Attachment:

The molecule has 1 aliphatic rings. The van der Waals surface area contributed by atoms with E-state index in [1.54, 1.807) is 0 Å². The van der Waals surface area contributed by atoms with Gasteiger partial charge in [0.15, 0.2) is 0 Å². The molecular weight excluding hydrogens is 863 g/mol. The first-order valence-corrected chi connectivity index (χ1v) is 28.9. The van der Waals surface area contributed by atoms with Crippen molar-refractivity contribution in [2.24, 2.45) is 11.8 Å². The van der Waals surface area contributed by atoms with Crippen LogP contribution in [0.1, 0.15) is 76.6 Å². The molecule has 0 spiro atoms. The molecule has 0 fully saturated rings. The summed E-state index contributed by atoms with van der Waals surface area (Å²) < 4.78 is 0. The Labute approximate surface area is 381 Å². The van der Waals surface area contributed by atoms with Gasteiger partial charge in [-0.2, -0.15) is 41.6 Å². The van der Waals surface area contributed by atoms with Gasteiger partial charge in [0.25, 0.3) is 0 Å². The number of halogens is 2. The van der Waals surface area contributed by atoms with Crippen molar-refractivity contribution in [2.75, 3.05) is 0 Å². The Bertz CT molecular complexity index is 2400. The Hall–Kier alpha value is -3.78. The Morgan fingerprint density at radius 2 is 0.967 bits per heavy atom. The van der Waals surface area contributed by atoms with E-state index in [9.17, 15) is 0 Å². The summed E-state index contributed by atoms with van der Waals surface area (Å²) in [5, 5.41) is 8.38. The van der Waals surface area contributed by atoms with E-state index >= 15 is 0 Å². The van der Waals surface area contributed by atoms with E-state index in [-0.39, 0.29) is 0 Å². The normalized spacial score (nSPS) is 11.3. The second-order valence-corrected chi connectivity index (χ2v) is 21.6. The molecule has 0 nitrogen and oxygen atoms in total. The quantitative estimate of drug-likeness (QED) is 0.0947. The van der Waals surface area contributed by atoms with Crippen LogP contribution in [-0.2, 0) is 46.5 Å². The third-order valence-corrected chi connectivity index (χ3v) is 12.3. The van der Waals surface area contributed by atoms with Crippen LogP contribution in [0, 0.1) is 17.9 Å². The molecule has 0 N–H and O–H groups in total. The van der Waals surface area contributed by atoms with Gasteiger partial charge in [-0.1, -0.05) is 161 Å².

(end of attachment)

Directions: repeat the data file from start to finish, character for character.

The molecule has 1 aliphatic rings. The van der Waals surface area contributed by atoms with E-state index in [1.54, 1.807) is 0 Å². The van der Waals surface area contributed by atoms with Gasteiger partial charge in [0.15, 0.2) is 0 Å². The molecular weight excluding hydrogens is 863 g/mol. The first-order valence-corrected chi connectivity index (χ1v) is 28.9. The van der Waals surface area contributed by atoms with Crippen molar-refractivity contribution in [2.24, 2.45) is 11.8 Å². The van der Waals surface area contributed by atoms with Crippen LogP contribution in [0.1, 0.15) is 76.6 Å². The molecule has 0 spiro atoms. The molecule has 0 fully saturated rings. The summed E-state index contributed by atoms with van der Waals surface area (Å²) < 4.78 is 0. The Labute approximate surface area is 381 Å². The van der Waals surface area contributed by atoms with Gasteiger partial charge in [-0.2, -0.15) is 41.6 Å². The van der Waals surface area contributed by atoms with Gasteiger partial charge in [0.25, 0.3) is 0 Å². The number of halogens is 2. The van der Waals surface area contributed by atoms with Crippen molar-refractivity contribution in [2.75, 3.05) is 0 Å². The Bertz CT molecular complexity index is 2400. The Hall–Kier alpha value is -3.78. The Morgan fingerprint density at radius 2 is 0.967 bits per heavy atom. The van der Waals surface area contributed by atoms with E-state index in [9.17, 15) is 0 Å². The summed E-state index contributed by atoms with van der Waals surface area (Å²) in [5, 5.41) is 8.38. The van der Waals surface area contributed by atoms with E-state index >= 15 is 0 Å². The van der Waals surface area contributed by atoms with E-state index in [-0.39, 0.29) is 0 Å². The normalized spacial score (nSPS) is 11.3. The second-order valence-corrected chi connectivity index (χ2v) is 21.6. The molecule has 0 nitrogen and oxygen atoms in total. The quantitative estimate of drug-likeness (QED) is 0.0947. The van der Waals surface area contributed by atoms with Crippen LogP contribution in [-0.2, 0) is 46.5 Å². The third-order valence-corrected chi connectivity index (χ3v) is 12.3. The van der Waals surface area contributed by atoms with Crippen LogP contribution in [0, 0.1) is 17.9 Å². The molecule has 0 N–H and O–H groups in total. The van der Waals surface area contributed by atoms with Gasteiger partial charge in [-0.1, -0.05) is 161 Å².